The world's largest data centers face nearly overwhelming security challenges. Servers that enable zero-trust operations can help provide a solution.

Lauri Cerneck, Product Marketing Manager

February 26, 2024

5 Min Read
Hyperscale Environments
Artemis Diana via Alamy

As demand for compute-intensive technologies like artificial intelligence (AI), machine learning (ML), analytics, and large-scale simulations skyrockets, large technology companies are building hyperscale data centers as fast as they can.

According to Synergy Research Group, there were 926 hyperscale data centers around the world in 2023. That's double the number in existence just five years earlier. And as companies build more -- and larger -- facilities, total hyperscale data center capability will approximately triple within the next six years.

Hyperscale data centers, which can sprawl across millions of square feet, offer a lot of economies of scale. But the cloud service providers and other companies that operate them also face some unique security challenges as a result of their size:

1. Increased Cyberattacks

Because of the enormous volumes of data they store, hyperscale environments represent a juicy prize for cybercriminals hoping to steal sensitive information. In 2022, attacks on cloud services jumped up by 95%, and they don't seem to be slowing.

According to a recent report, 95% of these attacks are financially motivated. Hackers increasingly rely on social engineering, phishing, and stolen credentials to gain access to valuable data, which often resides in the cloud. Last year, six of the top 10 largest data breaches targeted technology companies, many of them large service providers.

Hyperscale data centers are also frequent targets in cyberwarfare. For example, the US Cybersecurity & Infrastructure Agency (CISA) has issued an advisory that hyperscale operators should be on guard against Russian cyberattacks related to the ongoing war in Ukraine. Cloud providers have also reported increases in distributed denial of service attacks, which can lead to costly downtime.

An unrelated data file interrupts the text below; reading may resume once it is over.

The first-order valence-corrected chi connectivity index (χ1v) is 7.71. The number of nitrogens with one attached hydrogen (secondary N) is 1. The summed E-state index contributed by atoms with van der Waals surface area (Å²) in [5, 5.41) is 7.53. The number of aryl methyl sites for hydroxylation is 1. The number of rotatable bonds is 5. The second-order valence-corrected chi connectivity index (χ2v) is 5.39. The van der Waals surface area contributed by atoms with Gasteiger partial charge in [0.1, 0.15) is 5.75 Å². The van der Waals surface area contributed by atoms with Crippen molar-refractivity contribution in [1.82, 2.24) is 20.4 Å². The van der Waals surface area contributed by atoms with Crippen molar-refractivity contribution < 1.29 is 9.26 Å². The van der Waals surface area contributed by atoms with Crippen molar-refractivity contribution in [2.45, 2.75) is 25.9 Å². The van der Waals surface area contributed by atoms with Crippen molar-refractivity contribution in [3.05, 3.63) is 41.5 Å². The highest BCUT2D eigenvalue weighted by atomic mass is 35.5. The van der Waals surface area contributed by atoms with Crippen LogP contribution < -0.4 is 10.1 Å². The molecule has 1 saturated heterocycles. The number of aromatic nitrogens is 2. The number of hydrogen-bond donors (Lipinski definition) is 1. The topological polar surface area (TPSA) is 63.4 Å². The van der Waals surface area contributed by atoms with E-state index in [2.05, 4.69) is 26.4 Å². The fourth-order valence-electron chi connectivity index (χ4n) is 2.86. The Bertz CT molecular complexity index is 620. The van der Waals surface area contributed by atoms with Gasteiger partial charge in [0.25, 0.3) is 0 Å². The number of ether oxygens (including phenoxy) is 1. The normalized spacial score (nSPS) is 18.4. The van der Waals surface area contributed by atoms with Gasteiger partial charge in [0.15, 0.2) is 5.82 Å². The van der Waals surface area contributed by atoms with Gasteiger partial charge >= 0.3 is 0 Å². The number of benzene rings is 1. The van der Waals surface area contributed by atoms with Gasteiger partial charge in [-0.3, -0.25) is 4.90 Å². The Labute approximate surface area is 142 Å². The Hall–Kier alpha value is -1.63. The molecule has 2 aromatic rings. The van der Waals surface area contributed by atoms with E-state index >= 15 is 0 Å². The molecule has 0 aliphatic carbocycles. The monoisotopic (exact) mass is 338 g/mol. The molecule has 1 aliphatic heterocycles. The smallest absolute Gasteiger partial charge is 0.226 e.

Advanced persistent threats like these are both highly sophisticated and relentless. These attackers aren't going to move on just because one attempt at a breach was thwarted -- they are going to keep trying until they succeed.

2. Larger Attack Surfaces

The bigger an attack surface is, the more likely it is that an attacker will find a way in. And since hyperscale data centers have the most servers, they have the biggest attack surfaces and are therefore the most difficult to secure.

Multitenancy complicates this challenge. Because they have workloads from multiple customers residing on the same physical hardware, cloud providers face the risk that an attack on one customer could affect many others. They need to have ways to separate and segment the servers in their environment to mitigate potential damage from a security breach.

And don't forget that these facilities also need to consider physical security in addition to cybersecurity. Hyperscale operators need to have multiple lines of defense in case unauthorized people gain access to their facilities.

3. Compliance

Most cloud providers serve customers in many different countries, and they operate all over the world. That means they need to comply with a multitude of different regulations, many of which mandate different security measures.

Some of the toughest requirements are in the EU's General Data Protection Regulation (GDPR), which imposes strict fines on cloud service providers who fail to meet its requirements for protecting EU residents' personal data. But there are a host of other less well-known regulations in other jurisdictions. One database that tracks privacy regulations gets updated an average of 200 times per day as different government entities around the world change their requirements. Hyperscale providers must track -- and comply with -- these ever-changing security standards.